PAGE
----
China just began a major education reform effort that is aimed at reducing the importance of standardized testing in determining school quality and including factors such as student engagement, boredom, anxiety, and happiness.

It also seeks to cut back on the amount of school work students are given. As scholar Yong Zhao notes in the following post, the approach is the opposite of the education reform path in the United States, which in recent years has increased the importance of test scores for accountability purposes. (via China’s new education reform: Reducing importance of test scores)

[CHINA] New Ministry of Education regulations are designed lessen the load on Chinese students.
The new regulation, which the Beijing Times has dubbed “the strictest rule of its kind in China,” covers a range of areas of study and will take effect on March 19. Under the regulation, primary schools should cancel midterm exams, limit homework and both primary and high schools are forbidden from issuing exam rankings. It also forbids schools, teaching research institutes and private tutoring organizations from organizing “make-up” classes outside of the regular school curriculum. Teachers in public schools can’t charge fees for after-school classes, and can’t persuade their students to attend training classes for their other subjects, according to the People’s Daily. (via The homework that never ends - CHINA - Globaltimes.cn)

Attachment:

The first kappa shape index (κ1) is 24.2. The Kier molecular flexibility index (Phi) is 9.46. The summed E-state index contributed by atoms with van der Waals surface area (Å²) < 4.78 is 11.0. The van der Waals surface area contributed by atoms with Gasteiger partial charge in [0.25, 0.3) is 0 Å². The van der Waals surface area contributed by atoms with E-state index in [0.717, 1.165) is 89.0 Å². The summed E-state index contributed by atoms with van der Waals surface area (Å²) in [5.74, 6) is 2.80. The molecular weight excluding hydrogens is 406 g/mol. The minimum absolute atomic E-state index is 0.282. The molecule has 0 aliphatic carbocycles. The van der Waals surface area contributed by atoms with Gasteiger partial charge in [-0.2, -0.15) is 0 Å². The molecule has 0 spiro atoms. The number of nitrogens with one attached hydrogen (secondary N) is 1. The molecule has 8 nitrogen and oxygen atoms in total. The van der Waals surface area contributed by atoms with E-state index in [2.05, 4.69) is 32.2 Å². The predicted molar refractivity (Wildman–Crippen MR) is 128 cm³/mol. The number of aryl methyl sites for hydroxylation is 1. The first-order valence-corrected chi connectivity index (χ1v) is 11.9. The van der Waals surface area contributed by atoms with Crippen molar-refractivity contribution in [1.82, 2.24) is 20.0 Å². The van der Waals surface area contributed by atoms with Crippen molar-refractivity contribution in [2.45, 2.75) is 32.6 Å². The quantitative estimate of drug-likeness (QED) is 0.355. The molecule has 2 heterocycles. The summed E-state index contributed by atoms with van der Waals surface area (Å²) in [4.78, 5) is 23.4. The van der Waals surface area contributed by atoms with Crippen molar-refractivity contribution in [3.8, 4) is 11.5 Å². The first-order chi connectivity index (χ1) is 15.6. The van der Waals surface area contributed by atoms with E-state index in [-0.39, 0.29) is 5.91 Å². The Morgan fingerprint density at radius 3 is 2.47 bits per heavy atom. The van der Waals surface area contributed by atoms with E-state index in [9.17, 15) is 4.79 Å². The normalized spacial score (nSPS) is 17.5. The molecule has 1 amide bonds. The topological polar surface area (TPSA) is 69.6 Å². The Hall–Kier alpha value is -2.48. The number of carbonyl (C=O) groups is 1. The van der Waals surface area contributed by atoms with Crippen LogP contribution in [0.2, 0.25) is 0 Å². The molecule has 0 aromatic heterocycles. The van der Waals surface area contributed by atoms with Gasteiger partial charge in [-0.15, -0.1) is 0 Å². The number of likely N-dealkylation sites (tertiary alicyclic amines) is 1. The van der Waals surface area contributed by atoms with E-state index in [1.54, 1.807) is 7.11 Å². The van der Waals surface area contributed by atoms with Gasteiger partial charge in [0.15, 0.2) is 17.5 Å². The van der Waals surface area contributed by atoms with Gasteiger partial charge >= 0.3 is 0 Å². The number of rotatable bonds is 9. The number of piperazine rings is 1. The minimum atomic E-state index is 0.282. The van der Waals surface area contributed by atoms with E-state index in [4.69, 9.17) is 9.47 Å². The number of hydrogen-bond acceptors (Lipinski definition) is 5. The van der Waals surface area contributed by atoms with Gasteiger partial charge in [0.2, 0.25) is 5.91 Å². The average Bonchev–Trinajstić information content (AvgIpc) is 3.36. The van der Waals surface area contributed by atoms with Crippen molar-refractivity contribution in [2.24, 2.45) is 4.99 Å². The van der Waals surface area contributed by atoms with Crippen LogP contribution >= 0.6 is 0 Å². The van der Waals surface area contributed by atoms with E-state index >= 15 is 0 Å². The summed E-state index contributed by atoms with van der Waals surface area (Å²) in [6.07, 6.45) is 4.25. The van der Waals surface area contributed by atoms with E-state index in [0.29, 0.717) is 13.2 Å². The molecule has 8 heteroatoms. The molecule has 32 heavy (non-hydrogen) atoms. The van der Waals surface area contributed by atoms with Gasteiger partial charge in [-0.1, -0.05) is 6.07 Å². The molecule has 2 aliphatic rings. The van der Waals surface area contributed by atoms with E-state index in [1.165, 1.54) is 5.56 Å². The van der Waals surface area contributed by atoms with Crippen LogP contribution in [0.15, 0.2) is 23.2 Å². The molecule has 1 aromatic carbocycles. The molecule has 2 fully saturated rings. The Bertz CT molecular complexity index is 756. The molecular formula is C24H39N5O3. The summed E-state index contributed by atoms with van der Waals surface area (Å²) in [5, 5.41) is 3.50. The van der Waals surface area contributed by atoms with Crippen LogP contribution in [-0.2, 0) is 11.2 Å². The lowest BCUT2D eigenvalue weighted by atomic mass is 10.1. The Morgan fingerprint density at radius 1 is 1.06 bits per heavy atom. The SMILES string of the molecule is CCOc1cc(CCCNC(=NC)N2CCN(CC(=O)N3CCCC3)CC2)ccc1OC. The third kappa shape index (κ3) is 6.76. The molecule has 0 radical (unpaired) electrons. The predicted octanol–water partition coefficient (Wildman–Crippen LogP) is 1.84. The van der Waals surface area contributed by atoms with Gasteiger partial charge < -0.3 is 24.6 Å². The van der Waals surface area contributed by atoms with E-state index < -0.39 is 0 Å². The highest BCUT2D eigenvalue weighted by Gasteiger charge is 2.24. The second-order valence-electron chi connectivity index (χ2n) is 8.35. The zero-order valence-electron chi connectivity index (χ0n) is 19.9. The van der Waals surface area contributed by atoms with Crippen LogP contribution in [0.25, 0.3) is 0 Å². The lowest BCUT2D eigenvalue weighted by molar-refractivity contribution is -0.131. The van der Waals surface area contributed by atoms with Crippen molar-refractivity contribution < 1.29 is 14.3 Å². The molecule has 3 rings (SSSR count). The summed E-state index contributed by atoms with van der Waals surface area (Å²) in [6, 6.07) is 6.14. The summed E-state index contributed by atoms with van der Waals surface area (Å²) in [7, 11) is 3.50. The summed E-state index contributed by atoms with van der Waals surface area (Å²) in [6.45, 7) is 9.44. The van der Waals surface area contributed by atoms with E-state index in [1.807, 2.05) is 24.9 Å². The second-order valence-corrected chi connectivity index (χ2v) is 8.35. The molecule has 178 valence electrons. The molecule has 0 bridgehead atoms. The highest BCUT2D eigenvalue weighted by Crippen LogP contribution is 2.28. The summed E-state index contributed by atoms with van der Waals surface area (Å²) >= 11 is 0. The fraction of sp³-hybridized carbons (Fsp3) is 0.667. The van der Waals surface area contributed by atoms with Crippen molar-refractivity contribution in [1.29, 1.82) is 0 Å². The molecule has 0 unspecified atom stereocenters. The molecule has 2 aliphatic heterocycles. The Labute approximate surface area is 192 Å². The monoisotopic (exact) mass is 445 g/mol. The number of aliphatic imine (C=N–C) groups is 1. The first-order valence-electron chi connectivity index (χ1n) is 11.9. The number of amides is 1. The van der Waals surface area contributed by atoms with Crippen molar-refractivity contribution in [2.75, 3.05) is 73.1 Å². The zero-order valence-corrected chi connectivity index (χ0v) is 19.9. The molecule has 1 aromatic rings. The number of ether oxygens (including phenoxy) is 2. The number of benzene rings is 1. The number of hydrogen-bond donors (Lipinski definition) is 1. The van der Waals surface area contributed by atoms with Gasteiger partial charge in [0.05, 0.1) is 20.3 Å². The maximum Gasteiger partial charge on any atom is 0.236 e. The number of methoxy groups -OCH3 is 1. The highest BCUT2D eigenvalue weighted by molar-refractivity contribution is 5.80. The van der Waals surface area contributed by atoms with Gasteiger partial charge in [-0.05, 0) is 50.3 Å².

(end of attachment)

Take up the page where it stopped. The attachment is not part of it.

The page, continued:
[CHINA] New Ministry of Education regulations are designed lessen the load on Chinese students.

The new regulation, which the Beijing Times has dubbed “the strictest rule of its kind in China,” covers a range of areas of study and will take effect on March 19. Under the regulation, primary schools should cancel midterm exams, limit homework and both primary and high schools are forbidden from issuing exam rankings. It also forbids schools, teaching research institutes and private tutoring organizations from organizing “make-up” classes outside of the regular school curriculum. Teachers in public schools can’t charge fees for after-school classes, and can’t persuade their students to attend training classes for their other subjects, according to the People’s Daily. (via The homework that never ends - CHINA - Globaltimes.cn)

Ethiopia, Namibia, and Cote D’Ivoire have been selected as the first three countries for the implementation of a new project on quality education through teacher training supported by UNESCO and the Government of China.
WUHAN - A campaign is afoot in Chinese schools to improve children’s literacy, as educators have warned that young people are increasingly having problems writing and reading Chinese due to their extensive use of electronic devices, as well as a lack of attention paid to traditional culture.